June 18 - Corpus Christi - The Feast of the Body and Blood of Christ

June 14th, 2017

 

First Reading   Deuteronomy 8:2-3,14b-16a

Moses tells the people to remember how God delivered them from slavery in Egypt.

 

Responsorial Psalm    Psalm 147:12-15,19-20

Praise God, Jerusalem!

 

Second Reading    1 Corinthians 10:16-17

Though many, we are one body when we partake of the Body and Blood of Christ.

 

Gospel Reading John 6:51-58

 

 

Today we celebrate the Feast of the Body and Blood of Christ. One of our Eucharistic Acclamations after the Consecration is “When we eat this bread and drink this cup we proclaim your death, O Lord, until you come again.” That is what Paul wrote to the Corinthians (1 Cor 11:26). How can we say that when we gather for the Eucharist we proclaim Jesus’ death? When we gather for the Eucharist it is to be an act of love, reflecting the love of Jesus sacrificing himself on the cross for us. If we gather for the Eucharist and we really don’t care about each other then our Eucharist is meaningless. Once again in the same chapter Paul says that our Eucharist is a shame if we do not love one another. When we gather for the Eucharist it is to be an act of love, reflecting the love of Jesus sacrificing himself on the cross for us. Our daily lives must reflect the Eucharist we celebrate. Each day, we must give of ourselves, pour out our lives in service and in love of others. How? In small ways — almost unnoticed, but so real and sometimes not convenient to do. For example: "Daddy, will you come play with me?" "Mom, will you help me?" The phone rings: "I wonder if you could help me…" Or "I need to talk to you because..." An older person in the family: how about a visit, a call or a letter? In Eucharist, we celebrate here in worship what we must live out there in daily life. That is why the Eucharist is essential to Catholic belief and fundamental to Catholic life. 

June 11 - Trinity Sunday : God’s Love overflows

June 8th, 2017

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First Reading   Exodus 34:4b-6,8-9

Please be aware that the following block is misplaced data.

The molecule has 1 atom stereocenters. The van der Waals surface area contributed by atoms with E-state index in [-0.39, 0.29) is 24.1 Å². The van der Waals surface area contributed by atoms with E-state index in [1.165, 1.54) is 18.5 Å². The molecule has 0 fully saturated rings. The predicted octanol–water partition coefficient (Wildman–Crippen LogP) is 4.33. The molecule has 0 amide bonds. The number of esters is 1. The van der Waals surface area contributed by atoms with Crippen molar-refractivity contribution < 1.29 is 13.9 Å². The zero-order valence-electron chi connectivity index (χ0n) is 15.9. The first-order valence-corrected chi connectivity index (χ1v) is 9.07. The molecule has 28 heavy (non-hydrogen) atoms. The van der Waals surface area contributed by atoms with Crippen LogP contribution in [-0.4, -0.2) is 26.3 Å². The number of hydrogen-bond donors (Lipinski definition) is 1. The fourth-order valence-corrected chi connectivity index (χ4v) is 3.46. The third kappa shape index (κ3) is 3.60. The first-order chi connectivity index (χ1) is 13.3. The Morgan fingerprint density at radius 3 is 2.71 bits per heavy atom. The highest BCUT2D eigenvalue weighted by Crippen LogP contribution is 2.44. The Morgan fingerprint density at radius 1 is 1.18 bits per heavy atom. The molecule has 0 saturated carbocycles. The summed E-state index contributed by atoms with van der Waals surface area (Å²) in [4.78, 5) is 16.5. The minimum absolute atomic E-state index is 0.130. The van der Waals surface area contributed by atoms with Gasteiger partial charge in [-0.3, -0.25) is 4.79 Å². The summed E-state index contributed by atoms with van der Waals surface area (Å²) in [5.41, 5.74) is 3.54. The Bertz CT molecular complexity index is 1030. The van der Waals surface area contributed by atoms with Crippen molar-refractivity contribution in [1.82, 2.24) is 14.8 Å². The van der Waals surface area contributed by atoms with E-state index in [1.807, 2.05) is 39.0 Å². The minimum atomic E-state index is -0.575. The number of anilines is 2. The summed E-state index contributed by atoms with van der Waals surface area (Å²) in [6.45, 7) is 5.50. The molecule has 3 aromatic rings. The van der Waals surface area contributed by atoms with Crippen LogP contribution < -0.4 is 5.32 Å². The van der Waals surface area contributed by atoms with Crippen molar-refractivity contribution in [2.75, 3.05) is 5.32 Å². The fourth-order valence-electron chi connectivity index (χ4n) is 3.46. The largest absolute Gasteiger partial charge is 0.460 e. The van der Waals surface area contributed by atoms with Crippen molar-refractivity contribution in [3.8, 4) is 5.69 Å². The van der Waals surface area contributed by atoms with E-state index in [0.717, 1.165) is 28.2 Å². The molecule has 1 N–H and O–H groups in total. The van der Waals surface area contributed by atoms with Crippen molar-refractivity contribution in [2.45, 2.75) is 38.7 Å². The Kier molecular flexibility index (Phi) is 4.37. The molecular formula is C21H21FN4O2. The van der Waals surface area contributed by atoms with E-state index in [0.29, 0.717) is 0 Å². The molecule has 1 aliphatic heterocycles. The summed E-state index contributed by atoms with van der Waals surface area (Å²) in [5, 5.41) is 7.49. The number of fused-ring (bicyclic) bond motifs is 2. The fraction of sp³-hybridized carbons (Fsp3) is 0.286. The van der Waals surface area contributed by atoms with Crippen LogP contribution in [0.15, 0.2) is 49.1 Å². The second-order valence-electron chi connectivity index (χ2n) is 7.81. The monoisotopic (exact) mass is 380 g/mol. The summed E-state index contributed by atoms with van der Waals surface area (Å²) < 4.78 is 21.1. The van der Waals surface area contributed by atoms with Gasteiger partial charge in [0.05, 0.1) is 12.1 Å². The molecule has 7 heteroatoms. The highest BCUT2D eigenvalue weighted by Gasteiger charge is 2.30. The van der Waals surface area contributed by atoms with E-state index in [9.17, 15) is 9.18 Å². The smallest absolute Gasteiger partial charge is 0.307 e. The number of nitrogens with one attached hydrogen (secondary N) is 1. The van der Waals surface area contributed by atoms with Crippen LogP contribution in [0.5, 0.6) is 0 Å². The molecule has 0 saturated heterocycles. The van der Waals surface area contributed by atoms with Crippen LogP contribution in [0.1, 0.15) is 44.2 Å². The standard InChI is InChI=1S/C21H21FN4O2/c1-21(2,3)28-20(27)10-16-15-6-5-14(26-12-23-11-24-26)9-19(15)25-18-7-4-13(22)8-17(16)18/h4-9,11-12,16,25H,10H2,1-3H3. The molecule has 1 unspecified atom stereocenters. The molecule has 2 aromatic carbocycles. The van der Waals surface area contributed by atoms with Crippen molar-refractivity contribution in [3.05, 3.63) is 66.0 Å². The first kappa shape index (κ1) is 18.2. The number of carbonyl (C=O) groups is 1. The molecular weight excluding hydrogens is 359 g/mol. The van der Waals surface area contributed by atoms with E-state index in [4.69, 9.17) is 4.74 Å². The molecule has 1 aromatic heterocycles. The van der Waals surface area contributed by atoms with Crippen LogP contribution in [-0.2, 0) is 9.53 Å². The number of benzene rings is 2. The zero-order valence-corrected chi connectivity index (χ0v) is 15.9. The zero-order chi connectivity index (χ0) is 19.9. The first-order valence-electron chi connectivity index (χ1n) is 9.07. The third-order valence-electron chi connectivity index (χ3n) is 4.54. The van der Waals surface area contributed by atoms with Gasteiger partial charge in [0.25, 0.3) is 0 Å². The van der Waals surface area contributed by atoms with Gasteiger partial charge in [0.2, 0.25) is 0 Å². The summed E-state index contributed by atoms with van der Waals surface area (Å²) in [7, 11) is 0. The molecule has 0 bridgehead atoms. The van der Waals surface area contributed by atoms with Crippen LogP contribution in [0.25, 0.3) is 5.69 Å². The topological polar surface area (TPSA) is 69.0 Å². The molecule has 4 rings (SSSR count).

Moses pleads for God’s mercy on Mt. Sinai.

 

Responsorial Psalm   Daniel 3:52-56

We praise God who is exalted above all forever.

 

Second Reading   2 Corinthians 13:11-13

Paul urges the Corinthians to live in peace with one another and with God.

 

Gospel Reading John 3:16-18

 

Today is Trinity Sunday. Our God is not simply one. He is three-in-one. A community of persons united in love. Therefore, there’s no chance that we’re merely expressions of God’s neediness. Instead, we’re an expression of God’s love. Perfect love, which God is, is giving, generous, overflowing. It can’t contain itself. You and I might understand ourselves, then, as an overflowing of God’s love. And since we’re made in God’s image, we can say that we’re both created by overflowing love, and created for overflowing love. Which makes our existence both a gift, and a possibility- a possibility to give and receive love the way God does: a perfect love without conditions, without limits. The Trinity is not something to be argued about or explained in rational terms but a mystery to be experienced, the mystery of our own unity in God. It is a sanctifying and mysterious presence, like a bright cloud with a voice of fire and the fluttering of wings, an indwelling Spirit, a boundless Light, a presence we manifest in ourselves whenever we invoke the Holy Trinity in the Sign of the Cross: “In the name of the Father, and of the Son, and of the Holy Spirit.” In Nomine Patris, et Filii, et Spiritus Sancti. Amen.

June 4 - The Solemnity of Pentecost: Transformation

June 1st, 2017

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First Reading  Acts of the Apostles 2:1-11

The Holy Spirit descends upon the apostles gathered in Jerusalem.

 

Responsorial Psalm  Psalm 104:1,24,29-31,34

God’s Spirit renews the earth.

 

Second Reading  1 Corinthians 12:3b-7,12-13

We are all one in Christ Jesus.

 

Gospel Reading John 20:19-23

  

Today we are celebrating the great Solemnity of Pentecost. If, in a certain sense, all the liturgical solemnities of the Church are important, Pentecost is uniquely so. This is because, having reached the 50th day, it marks the fulfilment of the event of the Passover, death and resurrection of the Lord Jesus through the gift of the Spirit of the Risen One. The disciples are locked in the upper room out of fear. But Jesus brings them Peace. The violence of the darkness which attempted in vain to quench the light has produced peace. Death has turned into life and peace and thus the disciples’ fear turns in to joy. Here we find the beginnings of the transformation which the death and resurrection of Jesus can produce. Pentecost puts an end to fear by calling men and women to forgiveness. The wholeness and holiness which Jesus’ gift of the spirit has brought into the lives of the disciples are now available, through them, to the forgiven sinner.

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